Black Beauty at the Southbank Centre
Plenty of horsing around elevates this bright, modern retelling of Anna Sewell’s classic 1877 novel. The two-man adaptation of Black Beauty from Red Bridge Arts and Traverse Theatre Company is truly a delight for the whole family, and a wonderful alternative if you’re looking to bypass the traditional Christmas panto.
The magic begins when desperate “equestrian illusionists” Big Andy (Paul Curley) and Wee Andy (John Currivan) McCuddy decide to sell their late mother’s belongings. Amid old handbags and a dusty wrestling bell, they discover their favourite bedtime story: Black Beauty. This chance moment spurs the two to retell the bold adventures of the famous horse – with their own twists.
Curley and Currivan effortlessly bring both the McCuddys’ brotherly affection and Sewell’s enduring tale to life over the course of this swift 90 minutes (which features a “wee” interval). From their sweeping entrance to the panto-horse hijinks to the number of characters they both gallop through, Curley and Currivan beguile the audience with a marvellously childish silliness and childlike imagination. The two actors lovingly use every prop at their disposal, bounding in and around Shona Reppe’s charming, inventive horsebox to Dave Trouton’s rosy music. Reppe’s set is wonderfully theatrical: its myriad of little doors, curtains and attachments are used to transport the audience in and out of Sewell’s novel. If you think Black Beauty can’t be told with wellies, a grassy rug and net-linens, this production will make you think again.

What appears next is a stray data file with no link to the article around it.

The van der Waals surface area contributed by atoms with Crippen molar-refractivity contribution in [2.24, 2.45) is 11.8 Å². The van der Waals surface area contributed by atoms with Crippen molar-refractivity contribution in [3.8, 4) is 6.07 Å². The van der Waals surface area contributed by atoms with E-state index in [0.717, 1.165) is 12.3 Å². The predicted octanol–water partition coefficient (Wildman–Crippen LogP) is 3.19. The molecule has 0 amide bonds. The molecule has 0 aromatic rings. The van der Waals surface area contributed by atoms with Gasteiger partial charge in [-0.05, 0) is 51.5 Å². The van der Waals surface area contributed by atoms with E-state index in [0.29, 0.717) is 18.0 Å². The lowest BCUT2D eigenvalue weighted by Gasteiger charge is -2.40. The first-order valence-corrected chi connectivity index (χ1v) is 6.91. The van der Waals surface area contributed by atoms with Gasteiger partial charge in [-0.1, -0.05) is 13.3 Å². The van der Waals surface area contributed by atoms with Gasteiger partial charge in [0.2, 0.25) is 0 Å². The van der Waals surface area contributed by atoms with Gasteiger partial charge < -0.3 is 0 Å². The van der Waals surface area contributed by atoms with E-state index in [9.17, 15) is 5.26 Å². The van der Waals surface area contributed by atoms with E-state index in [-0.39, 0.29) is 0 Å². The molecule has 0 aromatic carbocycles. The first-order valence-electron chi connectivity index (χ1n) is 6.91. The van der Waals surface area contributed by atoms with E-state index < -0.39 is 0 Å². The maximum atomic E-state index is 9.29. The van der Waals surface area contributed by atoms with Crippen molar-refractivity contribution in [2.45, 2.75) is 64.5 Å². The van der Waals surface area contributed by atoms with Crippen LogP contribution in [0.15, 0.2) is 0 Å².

The storytelling is wonderfully irreverent and lighthearted, and puts out a gentle hand for the audience to get involved at certain moments. When Andy Cannon and Andy Manley’s script trots close to the more difficult circumstances in Beauty’s journey, Curley and Currivan are there to move over them with comfort and jest. For the young or uninitiated (including this reviewer) it is remarkably accessible and engaging, while for longtime fans it will rekindle their appreciation for the famous novel. The breathless précis, however, might make purists bolt.
While being staged on the Purcell Room’s raised platform does affect the cosy intimacy of this production, Black Beauty rides into the Southbank Centre with sheer gusto. It is just what is needed this Christmas.
Photos: Mihaela Bodlovic
Black Beauty is at the Southbank Centre from 14th December until 5th January 2020. For further information or to book visit the theatre’s website here.